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Summary

If you have a gain when selling physical silver (or any other collectible, or ETF backed by collectibles like SLV), it is taxed exactly as if it was earned income, except that if the gain was long-term the tax rate is limited to 28%.

Information on 28% Capital Gains Tax Rate for Silver and Gold

Most investors in silver and gold find out at some point that when selling, they are taxed as collectibles, at the maximum rate of 28%, and get quite upset! Many even decide not to pay tax when they sell, and risk serious fraud penalties. Worse, investing in ETFs backed by silver is taxed the same as physical.

The truth is a bit different. The term "maximum rate of 28%" is used frequently, and it makes it sound like you are being penalized, and that the rate is always 28% (it sounds like they are saying "You have to pay the maximum rate, which is 28%"). That isn't quite the case. The "Maximum" here simply means that the most you will pay on capital gains when selling silver (or gold or other collectibles) is 28%, never higher. It could have been correctly and more accurately phrased as "The maximum the rate can be is 28%" or "The tax rate is limited to a maximum of 28%".

In the United States, all income is always taxed at a specific tiered rate -- unless the law says otherwise. And for collectibles, the law has a somewhat lower rate, which is limited to no more than 28%.

Examples

Let's say that Joe has several options for making money in the tax year in question. He lives rent free and only needs $10,000 to make it through the year. He can either work, or sell some investments. One option is to sell physical silver, another is to sell shares of Apple. In either case, they can be either long term gains (owned more than 1 year) or short term gains (owned less than 1 year). He is single, and has $9,500 in standard deductions and exemptions, using 2011 tax tables.

SituationTotal IncomeTaxable IncomeTaxEff. Tax RateNotes
He works part time, and earns $10,000 for the year. $10,000$500$510.51%This is earned income. Little tax due, since his income is just above the standard deduction and exemptions.
He sells $10,000 of silver he bought for $6,000 a few years ago. $4,000$0$00%This is long term collectibles capital gains. No tax due, since his income is less than standard deduction and exemptions.
He sells $10,000 of Apple shares he bought for $6,000 a few years ago. $4,000$0$00%This is long term capital gains. No tax due, since his income is less than standard deduction and exemptions.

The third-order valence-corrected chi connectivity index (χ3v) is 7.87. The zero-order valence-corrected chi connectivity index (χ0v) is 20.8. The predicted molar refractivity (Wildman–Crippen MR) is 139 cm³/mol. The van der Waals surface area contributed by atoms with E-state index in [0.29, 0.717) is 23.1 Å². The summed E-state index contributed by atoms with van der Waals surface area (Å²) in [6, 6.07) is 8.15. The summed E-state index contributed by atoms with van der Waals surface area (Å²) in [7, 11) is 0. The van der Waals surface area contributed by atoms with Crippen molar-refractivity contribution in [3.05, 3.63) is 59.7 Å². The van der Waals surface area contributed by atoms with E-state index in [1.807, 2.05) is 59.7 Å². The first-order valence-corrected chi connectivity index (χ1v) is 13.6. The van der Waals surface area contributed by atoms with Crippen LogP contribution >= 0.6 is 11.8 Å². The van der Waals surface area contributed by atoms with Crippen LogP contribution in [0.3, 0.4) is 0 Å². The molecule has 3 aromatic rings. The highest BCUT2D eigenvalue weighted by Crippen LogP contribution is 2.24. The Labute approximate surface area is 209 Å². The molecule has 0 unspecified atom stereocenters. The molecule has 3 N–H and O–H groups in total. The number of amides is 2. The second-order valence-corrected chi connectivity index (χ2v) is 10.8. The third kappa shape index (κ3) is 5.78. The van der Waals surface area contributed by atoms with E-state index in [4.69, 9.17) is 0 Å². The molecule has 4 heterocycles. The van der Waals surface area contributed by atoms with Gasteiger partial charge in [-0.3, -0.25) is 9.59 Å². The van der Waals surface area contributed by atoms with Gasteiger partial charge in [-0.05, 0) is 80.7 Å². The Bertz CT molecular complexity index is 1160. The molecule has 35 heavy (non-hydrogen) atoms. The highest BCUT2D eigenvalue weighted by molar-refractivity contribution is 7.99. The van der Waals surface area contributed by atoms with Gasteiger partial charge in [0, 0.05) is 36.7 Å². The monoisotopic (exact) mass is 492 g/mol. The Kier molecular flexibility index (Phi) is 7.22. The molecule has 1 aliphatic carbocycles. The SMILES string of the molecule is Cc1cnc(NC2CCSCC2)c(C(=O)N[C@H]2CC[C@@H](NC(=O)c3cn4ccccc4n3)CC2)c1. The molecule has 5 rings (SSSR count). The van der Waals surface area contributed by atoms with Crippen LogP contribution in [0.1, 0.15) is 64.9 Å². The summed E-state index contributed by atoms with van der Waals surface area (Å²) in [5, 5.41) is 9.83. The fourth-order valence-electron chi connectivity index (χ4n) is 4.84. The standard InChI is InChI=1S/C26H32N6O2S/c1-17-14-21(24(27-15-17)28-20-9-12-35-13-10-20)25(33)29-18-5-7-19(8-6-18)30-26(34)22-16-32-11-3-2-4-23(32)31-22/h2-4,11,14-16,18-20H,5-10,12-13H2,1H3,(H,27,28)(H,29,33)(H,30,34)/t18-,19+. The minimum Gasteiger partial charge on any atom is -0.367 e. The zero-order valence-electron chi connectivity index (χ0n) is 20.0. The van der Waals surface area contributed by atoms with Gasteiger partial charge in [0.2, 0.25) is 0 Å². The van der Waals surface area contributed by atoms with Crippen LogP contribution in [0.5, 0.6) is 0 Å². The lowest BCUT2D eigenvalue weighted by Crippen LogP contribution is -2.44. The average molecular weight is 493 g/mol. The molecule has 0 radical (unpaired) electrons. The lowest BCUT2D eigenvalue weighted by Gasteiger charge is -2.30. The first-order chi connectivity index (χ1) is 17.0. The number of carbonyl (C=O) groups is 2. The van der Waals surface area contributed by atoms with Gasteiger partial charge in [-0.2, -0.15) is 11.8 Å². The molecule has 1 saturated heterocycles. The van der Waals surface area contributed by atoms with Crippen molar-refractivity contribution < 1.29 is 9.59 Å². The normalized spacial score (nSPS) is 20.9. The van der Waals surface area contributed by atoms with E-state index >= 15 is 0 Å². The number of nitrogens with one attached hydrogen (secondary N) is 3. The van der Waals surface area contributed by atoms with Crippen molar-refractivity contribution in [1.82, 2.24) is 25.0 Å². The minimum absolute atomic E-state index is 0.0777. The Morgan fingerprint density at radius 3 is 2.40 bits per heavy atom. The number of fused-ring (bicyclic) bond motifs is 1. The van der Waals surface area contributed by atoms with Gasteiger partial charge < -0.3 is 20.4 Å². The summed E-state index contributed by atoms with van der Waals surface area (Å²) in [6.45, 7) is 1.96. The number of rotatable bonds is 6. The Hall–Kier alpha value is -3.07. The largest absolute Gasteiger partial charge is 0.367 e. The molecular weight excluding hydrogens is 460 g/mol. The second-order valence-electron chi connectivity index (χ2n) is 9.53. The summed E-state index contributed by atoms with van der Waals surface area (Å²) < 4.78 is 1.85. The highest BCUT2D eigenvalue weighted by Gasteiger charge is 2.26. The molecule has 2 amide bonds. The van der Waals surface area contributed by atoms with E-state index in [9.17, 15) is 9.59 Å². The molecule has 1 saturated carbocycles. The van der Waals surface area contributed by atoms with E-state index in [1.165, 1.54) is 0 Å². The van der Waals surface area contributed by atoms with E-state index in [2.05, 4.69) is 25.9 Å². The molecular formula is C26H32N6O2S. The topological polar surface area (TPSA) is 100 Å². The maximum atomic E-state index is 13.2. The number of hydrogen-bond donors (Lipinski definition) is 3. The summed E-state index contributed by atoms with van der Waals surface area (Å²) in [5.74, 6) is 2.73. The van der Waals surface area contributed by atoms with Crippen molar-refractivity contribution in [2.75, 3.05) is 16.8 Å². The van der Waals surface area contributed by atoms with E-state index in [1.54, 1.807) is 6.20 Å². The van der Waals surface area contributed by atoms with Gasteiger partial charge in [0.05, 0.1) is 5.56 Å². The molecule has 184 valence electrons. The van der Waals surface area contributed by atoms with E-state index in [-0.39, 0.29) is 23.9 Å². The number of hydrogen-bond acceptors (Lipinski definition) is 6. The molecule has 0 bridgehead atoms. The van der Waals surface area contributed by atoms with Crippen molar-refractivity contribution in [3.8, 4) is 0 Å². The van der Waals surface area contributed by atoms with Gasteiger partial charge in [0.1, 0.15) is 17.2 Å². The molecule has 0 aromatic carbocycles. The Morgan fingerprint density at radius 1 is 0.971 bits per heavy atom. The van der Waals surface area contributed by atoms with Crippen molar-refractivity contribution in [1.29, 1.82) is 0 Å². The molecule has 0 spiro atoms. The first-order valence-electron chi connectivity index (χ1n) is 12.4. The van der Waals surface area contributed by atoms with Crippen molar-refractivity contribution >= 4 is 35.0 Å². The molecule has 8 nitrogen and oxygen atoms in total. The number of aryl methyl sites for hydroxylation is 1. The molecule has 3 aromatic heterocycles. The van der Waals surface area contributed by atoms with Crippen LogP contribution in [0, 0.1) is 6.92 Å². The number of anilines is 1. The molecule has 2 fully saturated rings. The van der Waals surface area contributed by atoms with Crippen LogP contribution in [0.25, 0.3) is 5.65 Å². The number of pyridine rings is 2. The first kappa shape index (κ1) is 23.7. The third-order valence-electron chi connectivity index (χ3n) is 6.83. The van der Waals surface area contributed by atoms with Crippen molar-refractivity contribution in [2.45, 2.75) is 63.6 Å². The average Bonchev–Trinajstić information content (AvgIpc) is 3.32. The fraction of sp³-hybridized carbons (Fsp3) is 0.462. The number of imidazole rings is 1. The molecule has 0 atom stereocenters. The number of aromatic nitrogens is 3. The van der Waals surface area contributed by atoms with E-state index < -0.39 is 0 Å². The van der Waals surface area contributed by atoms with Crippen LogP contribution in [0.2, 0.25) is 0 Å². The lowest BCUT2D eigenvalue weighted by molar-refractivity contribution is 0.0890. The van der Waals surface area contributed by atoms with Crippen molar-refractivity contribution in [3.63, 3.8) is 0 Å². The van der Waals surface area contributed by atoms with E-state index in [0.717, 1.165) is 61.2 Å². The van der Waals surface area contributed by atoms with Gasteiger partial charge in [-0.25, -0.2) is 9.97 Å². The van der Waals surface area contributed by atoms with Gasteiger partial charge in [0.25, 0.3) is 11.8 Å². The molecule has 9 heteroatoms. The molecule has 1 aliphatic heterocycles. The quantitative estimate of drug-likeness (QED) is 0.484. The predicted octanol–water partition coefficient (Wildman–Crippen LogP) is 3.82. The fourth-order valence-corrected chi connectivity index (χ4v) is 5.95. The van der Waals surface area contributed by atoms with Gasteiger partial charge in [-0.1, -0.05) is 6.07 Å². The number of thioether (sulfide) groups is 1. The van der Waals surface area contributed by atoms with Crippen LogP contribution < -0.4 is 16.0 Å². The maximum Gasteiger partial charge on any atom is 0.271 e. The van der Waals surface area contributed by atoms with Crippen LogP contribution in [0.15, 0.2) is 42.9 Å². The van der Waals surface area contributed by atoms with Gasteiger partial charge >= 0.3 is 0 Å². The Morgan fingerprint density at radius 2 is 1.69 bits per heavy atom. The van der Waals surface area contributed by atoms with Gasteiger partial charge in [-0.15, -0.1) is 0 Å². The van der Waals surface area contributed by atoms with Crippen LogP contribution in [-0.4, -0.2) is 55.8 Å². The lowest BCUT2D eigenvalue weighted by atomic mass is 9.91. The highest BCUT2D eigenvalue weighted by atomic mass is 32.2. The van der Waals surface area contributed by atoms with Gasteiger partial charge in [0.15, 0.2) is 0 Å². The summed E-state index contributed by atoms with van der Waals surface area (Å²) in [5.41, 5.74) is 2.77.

He sells $10,000 of silver he bought for $6,000 a few months ago. $4,000$0$00%This is short term collectibles capital gains. No tax due, since his income is less than standard deduction and exemptions.
He sells $10,000 of Apple shares he bought for $6,000 a few months ago. $4,000$0$00%This is short term capital gains. No tax due, since his income is less than standard deduction and exemptions.

So we can see here that if you do not have much income (regardless of the source), it is possible to pay no taxes, regardless of the source of income.

Here's another example, where he makes more money:

SituationTotal IncomeTaxable IncomeTaxEff. Tax RateNotes
He works full time, and earns $100,000 for the year. $100,000$90,500$18,96418.7%This is earned income.
He sells $100,000 of silver he bought for $60,000 a few years ago. $40,000$30,500$4,15413.6%This is long term collectibles capital gains, which are taxed at regular income rates with a 28% maximum.
He sells $100,000 of Apple shares he bought for $60,000 a few years ago. $40,000$30,500$00%This is long term capital gains. No tax due, since the $30,500 would put him in the 15% tax bracket, and the capital gains rate was 0% at that tax bracket.
He sells $100,000 of silver he bought for $60,000 a few months ago. $40,000$30,500$4,15413.6%This is short term capital gains, which are taxed as regular income.
He sells $100,000 of Apple shares he bought for $60,000 a few months ago. $40,000$30,500$4,15413.6%This is short term capital gains, which are taxed as regular income.

Here, we see a more realistic example where selling the silver generates less tax than working (since the original purchase was made with money that had already been taxed). And, for short term gains the rates for selling silver are identical to selling stocks. The long term collectibles gain generates a bigger tax bill than the stocks, but is still only 13.6% (and only 4% of the $100,000 received).

What is the Tax Rate for Selling Silver?

You probably know the first step: you determine the capital gain (essentially, your profit). This is normally the price you received (after any fees, commissions, etc., if you paid any) minus the price you paid (minus fees, commissions, etc., if you paid any). So if you paid $250 for a silver bar and sell it for $300, you have a capital gain of $50.

So in this case, you owe tax on $50.

Now, the actual tax you will pay isn't necessarily 28% ($14 in this case) that many people lead you to believe you owe.

The rate you pay is usually the same rate you pay for your income tax, with a maximum of 28%. Let's say you are married, with no dependent children, and earn $70,000 a year. Your first $19,000 or so of income is tax-free, allowing you over $88,000 of income at the 15% tax bracket. So the $50 profit would get taxed at the 15% tax rate, not 28%. Selling the bar for $300 would generate a tax of $7.50.

Who Pays 28%?

The only way that you would actually pay 28% would be if you are in the 28% tax bracket, which (for married filing jointly; $85,600 for an individual) starts at $142,700/year (after deductions, so perhaps $150K-$180K or more). So you have to be making a good amount of money to actually pay the 28% rate.



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